In a very sweet and funny essay for the New York Times, Mindy Kaling describes her habit of imagining her future family, admitting that she's created several different versions of her potential future family throughout the years.
"The problem with being a writer of romance and romantic situations is that my capacity for creating and believing in fantasy is huge," Kaling writes after describing a dream family that includes an hipster architect husband named Alex, "Nothing can ever be as amazing as Harry & Sally or, in my book, Joe Fox & Kathleen Kelly from the movie You've Got Mail." And while Kaling's process of creating potential families in her mind is a bit goofy, it's also very honest and sweet and something I'm sure many of us have also done over the years.
It's a strange thing to try and visualize your future; as Kaling notes, she already has a family that she's proud to be a part of, as a sister and a daughter, but it's different than having a core unit you've created on your own. "Do I want to be the child in my current family, or the parent/wife/grown-up of some other one?" Kaling asks, "The first seems real and comfortable. The second seemed like a silly bit of mischief, a game of pretend, even though I have a sense it might be just around the corner."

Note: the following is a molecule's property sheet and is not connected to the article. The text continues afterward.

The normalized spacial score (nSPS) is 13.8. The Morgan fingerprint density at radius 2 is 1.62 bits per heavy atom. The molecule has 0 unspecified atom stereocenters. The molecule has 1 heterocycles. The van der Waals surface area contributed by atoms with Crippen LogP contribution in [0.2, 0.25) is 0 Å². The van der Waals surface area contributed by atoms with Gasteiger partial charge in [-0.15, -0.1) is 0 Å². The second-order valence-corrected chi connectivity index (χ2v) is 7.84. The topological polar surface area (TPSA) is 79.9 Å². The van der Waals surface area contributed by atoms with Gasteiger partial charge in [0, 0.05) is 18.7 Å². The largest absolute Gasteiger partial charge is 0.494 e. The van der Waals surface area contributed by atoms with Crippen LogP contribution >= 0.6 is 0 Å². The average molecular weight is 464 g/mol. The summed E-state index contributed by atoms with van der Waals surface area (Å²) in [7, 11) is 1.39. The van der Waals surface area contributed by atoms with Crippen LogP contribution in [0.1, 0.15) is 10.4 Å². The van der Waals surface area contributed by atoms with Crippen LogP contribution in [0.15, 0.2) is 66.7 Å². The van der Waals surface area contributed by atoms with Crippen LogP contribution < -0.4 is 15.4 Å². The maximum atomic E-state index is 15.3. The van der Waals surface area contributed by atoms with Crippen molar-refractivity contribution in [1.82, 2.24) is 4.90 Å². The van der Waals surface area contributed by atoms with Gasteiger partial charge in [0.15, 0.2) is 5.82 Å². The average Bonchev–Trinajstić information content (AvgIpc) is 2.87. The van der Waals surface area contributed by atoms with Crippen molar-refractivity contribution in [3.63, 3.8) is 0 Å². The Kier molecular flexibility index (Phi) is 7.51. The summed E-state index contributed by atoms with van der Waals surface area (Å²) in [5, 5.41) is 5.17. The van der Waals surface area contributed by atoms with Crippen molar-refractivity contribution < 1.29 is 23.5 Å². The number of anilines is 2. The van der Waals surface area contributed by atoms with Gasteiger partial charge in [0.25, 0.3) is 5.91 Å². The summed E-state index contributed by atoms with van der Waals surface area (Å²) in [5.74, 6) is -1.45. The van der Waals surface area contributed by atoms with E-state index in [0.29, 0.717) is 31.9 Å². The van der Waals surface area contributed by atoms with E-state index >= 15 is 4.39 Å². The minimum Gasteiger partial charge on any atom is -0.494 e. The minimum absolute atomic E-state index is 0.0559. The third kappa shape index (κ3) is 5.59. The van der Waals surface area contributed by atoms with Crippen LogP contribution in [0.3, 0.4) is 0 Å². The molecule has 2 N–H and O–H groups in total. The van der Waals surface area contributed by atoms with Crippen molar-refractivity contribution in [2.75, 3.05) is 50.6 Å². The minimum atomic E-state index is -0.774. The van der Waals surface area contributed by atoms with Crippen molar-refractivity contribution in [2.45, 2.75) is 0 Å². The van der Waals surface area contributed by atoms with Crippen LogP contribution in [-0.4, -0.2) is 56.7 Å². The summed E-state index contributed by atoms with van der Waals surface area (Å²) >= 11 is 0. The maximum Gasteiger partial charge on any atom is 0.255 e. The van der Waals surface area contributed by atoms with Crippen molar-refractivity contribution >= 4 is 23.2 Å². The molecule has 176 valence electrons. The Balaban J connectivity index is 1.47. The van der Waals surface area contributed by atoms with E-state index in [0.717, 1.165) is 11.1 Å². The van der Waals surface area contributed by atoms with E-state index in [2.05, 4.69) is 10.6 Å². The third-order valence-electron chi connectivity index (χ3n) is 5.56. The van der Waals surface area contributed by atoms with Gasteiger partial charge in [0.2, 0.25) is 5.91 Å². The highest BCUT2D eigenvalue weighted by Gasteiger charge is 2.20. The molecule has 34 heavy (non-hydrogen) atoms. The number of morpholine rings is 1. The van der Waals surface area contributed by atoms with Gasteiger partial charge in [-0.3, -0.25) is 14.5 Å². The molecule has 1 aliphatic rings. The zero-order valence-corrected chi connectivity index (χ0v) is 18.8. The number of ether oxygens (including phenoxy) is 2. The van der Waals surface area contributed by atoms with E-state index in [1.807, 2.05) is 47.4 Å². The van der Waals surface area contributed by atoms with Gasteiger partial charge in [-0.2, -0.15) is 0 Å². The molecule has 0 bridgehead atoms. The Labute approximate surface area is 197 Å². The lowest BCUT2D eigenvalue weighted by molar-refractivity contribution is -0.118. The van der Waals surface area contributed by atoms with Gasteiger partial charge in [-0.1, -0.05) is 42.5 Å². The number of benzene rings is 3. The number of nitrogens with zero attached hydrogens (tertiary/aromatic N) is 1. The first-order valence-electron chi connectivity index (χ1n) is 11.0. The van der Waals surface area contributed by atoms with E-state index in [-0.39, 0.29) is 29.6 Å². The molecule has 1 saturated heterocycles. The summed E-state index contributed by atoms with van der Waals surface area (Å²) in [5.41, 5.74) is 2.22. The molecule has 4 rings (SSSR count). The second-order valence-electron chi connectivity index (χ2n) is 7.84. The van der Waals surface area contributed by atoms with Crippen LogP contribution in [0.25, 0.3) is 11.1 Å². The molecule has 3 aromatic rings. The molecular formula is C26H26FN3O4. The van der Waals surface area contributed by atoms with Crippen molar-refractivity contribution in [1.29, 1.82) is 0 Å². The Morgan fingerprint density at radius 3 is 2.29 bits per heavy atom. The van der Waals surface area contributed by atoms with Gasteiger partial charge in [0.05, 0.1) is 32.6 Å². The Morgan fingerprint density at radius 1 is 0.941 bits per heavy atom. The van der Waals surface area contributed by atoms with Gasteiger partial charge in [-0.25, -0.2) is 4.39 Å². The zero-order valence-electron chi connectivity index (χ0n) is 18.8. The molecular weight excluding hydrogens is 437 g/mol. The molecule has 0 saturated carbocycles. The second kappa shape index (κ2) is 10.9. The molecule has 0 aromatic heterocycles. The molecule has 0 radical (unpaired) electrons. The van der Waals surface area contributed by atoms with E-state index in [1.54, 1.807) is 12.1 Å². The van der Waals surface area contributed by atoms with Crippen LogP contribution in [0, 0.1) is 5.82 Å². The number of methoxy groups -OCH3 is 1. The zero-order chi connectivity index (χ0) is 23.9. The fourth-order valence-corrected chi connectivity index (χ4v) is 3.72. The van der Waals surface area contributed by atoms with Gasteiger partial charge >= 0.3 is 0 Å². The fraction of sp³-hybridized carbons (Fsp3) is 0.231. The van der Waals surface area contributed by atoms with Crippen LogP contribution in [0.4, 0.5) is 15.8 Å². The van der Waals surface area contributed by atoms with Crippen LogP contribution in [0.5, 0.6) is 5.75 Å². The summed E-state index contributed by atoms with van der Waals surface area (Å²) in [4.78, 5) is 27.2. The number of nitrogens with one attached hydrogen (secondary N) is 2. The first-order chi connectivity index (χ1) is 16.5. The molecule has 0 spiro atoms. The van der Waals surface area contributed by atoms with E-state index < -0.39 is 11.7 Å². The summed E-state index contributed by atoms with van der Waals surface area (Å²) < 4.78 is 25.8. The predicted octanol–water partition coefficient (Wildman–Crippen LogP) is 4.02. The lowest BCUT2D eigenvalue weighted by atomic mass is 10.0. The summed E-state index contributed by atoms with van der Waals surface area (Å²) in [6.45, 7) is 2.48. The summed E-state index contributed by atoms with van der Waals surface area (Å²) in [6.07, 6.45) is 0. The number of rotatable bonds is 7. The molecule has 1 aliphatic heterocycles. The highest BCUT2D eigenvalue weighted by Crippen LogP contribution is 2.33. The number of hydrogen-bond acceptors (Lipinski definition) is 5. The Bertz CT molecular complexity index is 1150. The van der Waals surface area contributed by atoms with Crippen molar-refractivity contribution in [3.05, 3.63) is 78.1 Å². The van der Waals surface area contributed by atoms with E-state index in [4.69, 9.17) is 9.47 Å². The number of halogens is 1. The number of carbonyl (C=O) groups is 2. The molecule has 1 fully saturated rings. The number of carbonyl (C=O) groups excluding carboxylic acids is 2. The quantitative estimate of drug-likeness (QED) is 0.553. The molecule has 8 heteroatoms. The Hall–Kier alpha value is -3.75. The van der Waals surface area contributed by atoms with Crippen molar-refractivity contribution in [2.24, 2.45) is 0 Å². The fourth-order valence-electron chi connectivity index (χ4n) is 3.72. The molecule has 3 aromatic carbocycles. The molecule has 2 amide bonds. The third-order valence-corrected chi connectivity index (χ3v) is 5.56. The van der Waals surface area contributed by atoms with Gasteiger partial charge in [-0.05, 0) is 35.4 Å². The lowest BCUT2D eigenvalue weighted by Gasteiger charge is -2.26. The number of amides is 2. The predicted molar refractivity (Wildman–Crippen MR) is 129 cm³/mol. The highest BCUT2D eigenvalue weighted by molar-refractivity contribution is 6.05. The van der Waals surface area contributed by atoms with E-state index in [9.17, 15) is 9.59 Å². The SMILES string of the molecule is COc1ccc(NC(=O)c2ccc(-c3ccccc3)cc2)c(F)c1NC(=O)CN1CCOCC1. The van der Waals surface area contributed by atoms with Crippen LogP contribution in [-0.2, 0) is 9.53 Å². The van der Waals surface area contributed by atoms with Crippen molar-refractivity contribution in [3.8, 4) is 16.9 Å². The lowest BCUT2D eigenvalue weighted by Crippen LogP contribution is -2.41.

In many ways, visualizing your future spouse or children can serve as a means to prepare for the inevitable separation from your parents and siblings as you grow older and strike out on your own, and while the imaginary families we create in our minds might be slightly ridiculous, they're also a quiet affirmation for those hoping to find a partner or have children that there might just be someone out there waiting and imagining the same silly things. It's also a way to figure out who you are and what you want out of life, and though the pieces may not come together in a way you expected, it's nice to at least have a sense of what those pieces might look like. It's also funny to look back on past visualizations; at 16, I was pretty sure I'd be married to a gothy rock star and living with my kids, Starla and Glynis. At 28, my imagined future doesn't involve children at all, especially ones named after Smashing Pumpkins songs. When I'm 38, I'm sure I'll have another view: the picture, naturally, changes as we change.
So what say you, commenters? Have you ever imagined your future family? Or perhaps a lack thereof? Feel free to share your stories in the comments.